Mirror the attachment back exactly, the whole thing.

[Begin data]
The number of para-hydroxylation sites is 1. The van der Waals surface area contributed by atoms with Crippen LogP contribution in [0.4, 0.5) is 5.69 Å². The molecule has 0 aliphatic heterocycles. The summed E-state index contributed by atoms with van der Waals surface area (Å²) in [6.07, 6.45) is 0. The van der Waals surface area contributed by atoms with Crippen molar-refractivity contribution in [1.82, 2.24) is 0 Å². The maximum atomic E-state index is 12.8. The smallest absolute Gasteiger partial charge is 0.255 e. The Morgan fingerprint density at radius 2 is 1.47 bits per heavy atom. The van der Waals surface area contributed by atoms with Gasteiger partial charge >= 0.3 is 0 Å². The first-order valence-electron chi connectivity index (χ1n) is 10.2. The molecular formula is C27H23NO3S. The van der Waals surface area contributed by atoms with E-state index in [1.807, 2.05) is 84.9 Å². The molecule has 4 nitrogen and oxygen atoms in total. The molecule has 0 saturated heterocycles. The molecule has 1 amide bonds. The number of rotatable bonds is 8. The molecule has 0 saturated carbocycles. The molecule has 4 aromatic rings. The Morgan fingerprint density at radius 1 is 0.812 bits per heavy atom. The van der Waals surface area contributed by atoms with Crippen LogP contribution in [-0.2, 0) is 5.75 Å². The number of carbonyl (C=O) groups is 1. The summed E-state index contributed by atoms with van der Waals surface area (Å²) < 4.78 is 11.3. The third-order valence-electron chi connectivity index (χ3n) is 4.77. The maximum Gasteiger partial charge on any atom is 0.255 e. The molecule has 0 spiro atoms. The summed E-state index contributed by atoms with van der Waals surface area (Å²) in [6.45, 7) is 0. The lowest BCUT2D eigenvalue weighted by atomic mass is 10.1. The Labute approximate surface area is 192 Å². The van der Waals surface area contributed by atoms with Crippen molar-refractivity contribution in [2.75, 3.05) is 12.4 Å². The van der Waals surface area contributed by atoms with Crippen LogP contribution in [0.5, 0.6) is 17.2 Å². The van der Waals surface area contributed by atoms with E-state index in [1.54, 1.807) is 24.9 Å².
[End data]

The number of para-hydroxylation sites is 1. The van der Waals surface area contributed by atoms with Crippen LogP contribution in [0.4, 0.5) is 5.69 Å². The molecule has 0 aliphatic heterocycles. The summed E-state index contributed by atoms with van der Waals surface area (Å²) in [6.07, 6.45) is 0. The van der Waals surface area contributed by atoms with Crippen molar-refractivity contribution in [1.82, 2.24) is 0 Å². The maximum atomic E-state index is 12.8. The smallest absolute Gasteiger partial charge is 0.255 e. The Morgan fingerprint density at radius 2 is 1.47 bits per heavy atom. The van der Waals surface area contributed by atoms with Gasteiger partial charge >= 0.3 is 0 Å². The first-order valence-electron chi connectivity index (χ1n) is 10.2. The molecular formula is C27H23NO3S. The van der Waals surface area contributed by atoms with E-state index in [1.807, 2.05) is 84.9 Å². The molecule has 4 nitrogen and oxygen atoms in total. The molecule has 0 saturated heterocycles. The molecule has 1 amide bonds. The number of rotatable bonds is 8. The molecule has 0 saturated carbocycles. The molecule has 4 aromatic rings. The Morgan fingerprint density at radius 1 is 0.812 bits per heavy atom. The van der Waals surface area contributed by atoms with Crippen LogP contribution in [-0.2, 0) is 5.75 Å². The number of carbonyl (C=O) groups is 1. The summed E-state index contributed by atoms with van der Waals surface area (Å²) < 4.78 is 11.3. The third-order valence-electron chi connectivity index (χ3n) is 4.77. The maximum Gasteiger partial charge on any atom is 0.255 e. The molecule has 0 spiro atoms. The summed E-state index contributed by atoms with van der Waals surface area (Å²) in [6.45, 7) is 0. The lowest BCUT2D eigenvalue weighted by atomic mass is 10.1. The Labute approximate surface area is 192 Å². The van der Waals surface area contributed by atoms with Crippen molar-refractivity contribution in [2.75, 3.05) is 12.4 Å². The van der Waals surface area contributed by atoms with Crippen LogP contribution in [0.5, 0.6) is 17.2 Å². The van der Waals surface area contributed by atoms with E-state index in [1.54, 1.807) is 24.9 Å².